The Capital Goods Sector will soon be the biggest contributor in the realization of ‘Make in India’. To make it happen, indigenous investment is equally important alongside inviting foreign investments to spearhead rapid industrialization and creation of Indian Multinationals, according to Shri Anant G Geete, Minister for Heavy Industries & Public Enterprises, Government of India.

The Minister said this while addressing the inaugural session of the Capital Goods Summit 2017 today in New Delhi and assured to provide all support to domestic companies to help realise their ambition to become multinational companies (MNCs). Industries are equally important as the Agriculture sector in the Indian economy. The government plans to spend INR3,000 crore to implement various programmes under the National Capital Goods Policy, he said. Government is also coming up with changes and support measures in key sectors including Capital Goods to fasten up employment creation, the Minister added. However, the fear is that in the race to become multinationals, domestic firms should not forget India, the Minister said in a lighter note, adding that a number of Indian industry was pursuing international ventures, especially in Africa.

The Capital Goods Summit was organized by the Confederation of Indian Industries and supported by Department of Heavy Industries, Government of India.

Mr Atul Sobti, Chairman, CII National Committee on Capital Goods & Engineering and Chairman & Managing Director, Bharat Heavy Electricals Ltd. (BHEL), in his special address said, India is the 3rd largest country globally having 12% contribution to the manufacturing volume at present and 20% to achieve by 2025. The Capital Goods sector is all the more critical as it has a spiral effect to many other sectors. Out of the total market size of USD 70bn, more than 40% of it, i.e. approximately USD 30bn is imported, making it the fourth largest item in the import basket. ‘The task before us is to convert that USD 30bn to indigenous demands, which will further be achieved through domestic self-reliance, innovative approaches, create-absorb-commercialize the innovation’, Mr Sobti added. The best of Make in India will be realized with this. Referring to the National Capital Goods Policy 2016, he further added that industry has to indigenize the most upcoming technologies. With the comprehensive cost competitiveness and talent availability, the future definitely belongs to Manufacturing, Mr Sobti said.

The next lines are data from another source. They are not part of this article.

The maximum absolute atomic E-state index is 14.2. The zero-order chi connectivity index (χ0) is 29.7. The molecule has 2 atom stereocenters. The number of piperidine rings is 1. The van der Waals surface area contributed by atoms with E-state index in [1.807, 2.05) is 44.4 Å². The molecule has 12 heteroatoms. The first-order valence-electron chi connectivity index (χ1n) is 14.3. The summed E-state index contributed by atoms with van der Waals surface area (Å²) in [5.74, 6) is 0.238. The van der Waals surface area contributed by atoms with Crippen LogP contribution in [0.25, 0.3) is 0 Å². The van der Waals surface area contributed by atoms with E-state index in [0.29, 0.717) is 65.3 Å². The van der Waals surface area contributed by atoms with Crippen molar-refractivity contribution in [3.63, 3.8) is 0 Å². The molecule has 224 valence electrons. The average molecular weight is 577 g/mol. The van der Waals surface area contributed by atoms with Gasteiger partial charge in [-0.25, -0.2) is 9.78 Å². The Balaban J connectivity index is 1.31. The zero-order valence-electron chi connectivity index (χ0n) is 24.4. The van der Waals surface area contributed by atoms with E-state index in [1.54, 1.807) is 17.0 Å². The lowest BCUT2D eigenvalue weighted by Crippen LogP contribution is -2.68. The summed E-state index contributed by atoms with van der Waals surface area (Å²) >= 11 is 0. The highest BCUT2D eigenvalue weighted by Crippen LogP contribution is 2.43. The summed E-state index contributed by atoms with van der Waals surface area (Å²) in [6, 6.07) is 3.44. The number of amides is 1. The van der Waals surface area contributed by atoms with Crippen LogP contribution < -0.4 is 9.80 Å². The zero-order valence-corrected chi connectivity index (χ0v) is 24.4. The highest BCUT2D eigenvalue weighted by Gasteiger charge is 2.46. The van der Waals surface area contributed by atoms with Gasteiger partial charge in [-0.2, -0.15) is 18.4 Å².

Delivering the welcome address, Mr Amar Kaul, Member, CII National Committee on Capital Goods & Engineering and Chairman & Managing Director, Ingersoll Rand India Ltd. said, “Capital goods sector which has a contribution of 12% of manufacturing volume and approximately 2% of the national GDP is expected to  turn around with major investments announced in various infrastructure projects, steel and textile industry.” Adding further, Mr Kaul said, “The share of imports in the Indian Capital Goods market has increased to 40% indicating some challenges to India’s self-reliance. At the same time the capacity utilization of domestic manufacturing is only about 60-70% across sub-sectors. In a globalized world where manufacturers are increasingly multinationals, now is the time for Indian Capital Goods manufacturers to effectively tap the global opportunities. ‘We need to accelerate demand and also try to localize that, attract more talents and also retain them, increase technology depth in manufacturing products  and achieve operational excellence, so as to make the mark in creating Indian Multinationals”, Mr Kaul said.

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